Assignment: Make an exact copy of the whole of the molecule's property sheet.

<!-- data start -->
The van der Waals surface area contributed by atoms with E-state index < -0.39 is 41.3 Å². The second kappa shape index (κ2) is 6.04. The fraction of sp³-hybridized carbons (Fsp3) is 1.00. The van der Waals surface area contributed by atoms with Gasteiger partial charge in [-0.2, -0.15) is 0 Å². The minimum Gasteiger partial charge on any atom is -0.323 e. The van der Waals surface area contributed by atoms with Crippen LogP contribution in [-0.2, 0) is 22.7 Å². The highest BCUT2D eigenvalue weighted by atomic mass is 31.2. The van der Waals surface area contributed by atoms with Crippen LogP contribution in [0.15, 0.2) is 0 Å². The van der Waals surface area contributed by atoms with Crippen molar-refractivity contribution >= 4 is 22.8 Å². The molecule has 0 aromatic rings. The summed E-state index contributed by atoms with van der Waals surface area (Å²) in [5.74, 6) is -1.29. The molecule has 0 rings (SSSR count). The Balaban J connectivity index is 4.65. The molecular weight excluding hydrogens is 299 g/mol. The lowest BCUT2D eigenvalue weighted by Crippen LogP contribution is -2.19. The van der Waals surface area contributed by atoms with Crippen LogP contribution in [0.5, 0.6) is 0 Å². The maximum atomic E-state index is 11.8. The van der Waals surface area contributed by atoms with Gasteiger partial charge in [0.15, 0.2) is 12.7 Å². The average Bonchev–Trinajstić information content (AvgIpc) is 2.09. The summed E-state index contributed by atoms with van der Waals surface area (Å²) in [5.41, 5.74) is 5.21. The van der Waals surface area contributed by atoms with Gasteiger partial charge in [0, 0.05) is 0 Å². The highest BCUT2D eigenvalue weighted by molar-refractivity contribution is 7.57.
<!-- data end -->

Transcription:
The van der Waals surface area contributed by atoms with E-state index < -0.39 is 41.3 Å². The second kappa shape index (κ2) is 6.04. The fraction of sp³-hybridized carbons (Fsp3) is 1.00. The van der Waals surface area contributed by atoms with Gasteiger partial charge in [-0.2, -0.15) is 0 Å². The minimum Gasteiger partial charge on any atom is -0.323 e. The van der Waals surface area contributed by atoms with Crippen LogP contribution in [-0.2, 0) is 22.7 Å². The highest BCUT2D eigenvalue weighted by atomic mass is 31.2. The van der Waals surface area contributed by atoms with Crippen LogP contribution in [0.15, 0.2) is 0 Å². The van der Waals surface area contributed by atoms with Crippen molar-refractivity contribution >= 4 is 22.8 Å². The molecule has 0 aromatic rings. The summed E-state index contributed by atoms with van der Waals surface area (Å²) in [5.74, 6) is -1.29. The molecule has 0 rings (SSSR count). The Balaban J connectivity index is 4.65. The molecular weight excluding hydrogens is 299 g/mol. The lowest BCUT2D eigenvalue weighted by Crippen LogP contribution is -2.19. The van der Waals surface area contributed by atoms with Crippen LogP contribution in [0.5, 0.6) is 0 Å². The maximum atomic E-state index is 11.8. The van der Waals surface area contributed by atoms with Gasteiger partial charge in [0.15, 0.2) is 12.7 Å². The average Bonchev–Trinajstić information content (AvgIpc) is 2.09. The summed E-state index contributed by atoms with van der Waals surface area (Å²) in [5.41, 5.74) is 5.21. The van der Waals surface area contributed by atoms with Gasteiger partial charge in [0, 0.05) is 0 Å². The highest BCUT2D eigenvalue weighted by molar-refractivity contribution is 7.57.